There are many ways in which an open adoption can benefit both the birth family and the adoptive family. A study from the Journal of Family Psychology shows that openness can often increase satisfaction in birth families and adoptive families with the adoption process as a whole. However, open adoption does require both birth families and adoptive families to put in some effort to become active participants in each other’s lives. Make sure you consider these elements as you prepare for your open adoption.
How to Parent an Adopted Child
Your family has grown and now that the adoption process is over, it’s time to discuss the intricacies of parenting an adopted child. There are several things to consider. While you should try to remain consistent in your parenting strategies, you may have to make some amendments when it comes to being the best parent you can be.
When navigating the adoption process, the most common form discussed is “closed adoption.” The term itself leaves no room for confusion or further explanation. Agreeing to a closed adoption means that there is no contact between the adoptive family, adoptee and birth family until the child becomes a legal-aged adult. It is then that they have the choice of contacting their birth family or not. On the outside, it seems to be pretty cut and dry regarding the expectations and widely understood.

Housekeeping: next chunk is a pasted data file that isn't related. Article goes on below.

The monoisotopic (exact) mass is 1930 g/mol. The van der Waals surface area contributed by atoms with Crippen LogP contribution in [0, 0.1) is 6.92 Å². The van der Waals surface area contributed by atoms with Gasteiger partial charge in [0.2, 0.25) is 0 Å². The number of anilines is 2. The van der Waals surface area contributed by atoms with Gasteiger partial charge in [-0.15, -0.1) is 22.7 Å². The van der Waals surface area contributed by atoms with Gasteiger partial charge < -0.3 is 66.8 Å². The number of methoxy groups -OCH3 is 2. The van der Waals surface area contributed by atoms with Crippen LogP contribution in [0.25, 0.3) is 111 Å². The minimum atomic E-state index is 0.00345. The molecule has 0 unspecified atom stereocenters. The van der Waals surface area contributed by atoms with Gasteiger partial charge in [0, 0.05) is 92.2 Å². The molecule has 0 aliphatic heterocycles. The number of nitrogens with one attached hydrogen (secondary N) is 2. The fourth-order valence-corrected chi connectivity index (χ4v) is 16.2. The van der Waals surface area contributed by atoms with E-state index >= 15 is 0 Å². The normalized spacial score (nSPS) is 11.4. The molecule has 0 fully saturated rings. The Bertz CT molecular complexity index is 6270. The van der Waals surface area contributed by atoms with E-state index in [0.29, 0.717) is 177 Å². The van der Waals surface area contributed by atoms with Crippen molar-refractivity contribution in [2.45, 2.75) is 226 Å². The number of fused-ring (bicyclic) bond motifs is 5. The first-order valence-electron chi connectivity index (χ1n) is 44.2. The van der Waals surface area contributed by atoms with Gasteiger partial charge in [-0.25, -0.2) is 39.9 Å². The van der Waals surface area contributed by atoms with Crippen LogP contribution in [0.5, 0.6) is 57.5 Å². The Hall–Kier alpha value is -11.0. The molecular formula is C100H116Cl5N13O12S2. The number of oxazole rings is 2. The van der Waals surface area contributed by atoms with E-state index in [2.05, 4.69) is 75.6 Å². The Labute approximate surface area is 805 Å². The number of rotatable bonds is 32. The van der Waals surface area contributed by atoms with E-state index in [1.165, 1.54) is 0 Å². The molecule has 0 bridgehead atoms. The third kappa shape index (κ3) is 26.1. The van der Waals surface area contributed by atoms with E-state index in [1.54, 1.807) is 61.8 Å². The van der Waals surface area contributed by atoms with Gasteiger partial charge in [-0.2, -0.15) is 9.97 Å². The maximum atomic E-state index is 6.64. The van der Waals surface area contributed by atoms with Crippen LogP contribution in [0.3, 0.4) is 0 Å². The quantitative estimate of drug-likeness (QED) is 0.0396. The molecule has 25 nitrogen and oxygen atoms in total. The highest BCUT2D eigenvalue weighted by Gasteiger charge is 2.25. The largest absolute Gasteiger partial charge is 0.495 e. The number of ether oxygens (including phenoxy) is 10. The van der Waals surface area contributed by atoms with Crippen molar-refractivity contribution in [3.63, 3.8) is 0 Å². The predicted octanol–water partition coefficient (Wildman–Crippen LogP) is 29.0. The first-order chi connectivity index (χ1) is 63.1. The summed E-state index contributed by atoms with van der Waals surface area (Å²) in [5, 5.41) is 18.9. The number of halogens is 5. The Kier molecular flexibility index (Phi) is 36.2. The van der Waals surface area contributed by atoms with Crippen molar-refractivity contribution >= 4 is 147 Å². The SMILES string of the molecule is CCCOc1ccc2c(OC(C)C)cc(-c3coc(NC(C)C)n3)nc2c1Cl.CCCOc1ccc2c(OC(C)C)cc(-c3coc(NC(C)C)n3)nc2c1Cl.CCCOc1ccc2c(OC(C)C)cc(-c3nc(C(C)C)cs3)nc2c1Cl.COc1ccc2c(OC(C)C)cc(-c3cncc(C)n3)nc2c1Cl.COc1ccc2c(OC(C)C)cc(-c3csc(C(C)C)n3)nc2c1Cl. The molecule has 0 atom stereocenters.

Have you ever noticed how a simple smile or positive phrase can make a huge difference in someone’s day? Words have layers. Deep meanings. They have the power for both good and bad. In a sense, they carry an unexplainable energy.
Adoption is an incredible journey for both birth and adoptive parents. The process is filled with many significant milestones that start from the moment that you decide to pursue adoption. Today, over 95% of adoptions are open, so contact between birth and prospective adoptive parents is very common.
“Living an experience is to know it. For the birth mother, however, living the experience and understanding the totality of the experience may take a lifetime journey.” — Donna Portuesi, from “Impact of the Birthmother’s Experience, Then and Now”
You’re 16. Six months pregnant. No one knows. You had done your best hiding the reality of a new life growing inside you. Even from your parents. The due date was quickly approaching, and you know you want to make a plan for adoption, but nothing’s prepared yet. You don’t feel like you can tell anyone because of the shame, but soon you won’t be able to hide anymore. What do you do?
Adoption is beautiful in every sense of the word. It’s a selfless act, one full of nothing but love and meaningful consideration. As a pregnant woman who has decided to place her child with an adoptive family, you know this to be true. You also know you’ll soon take on a new role – that of birth mother.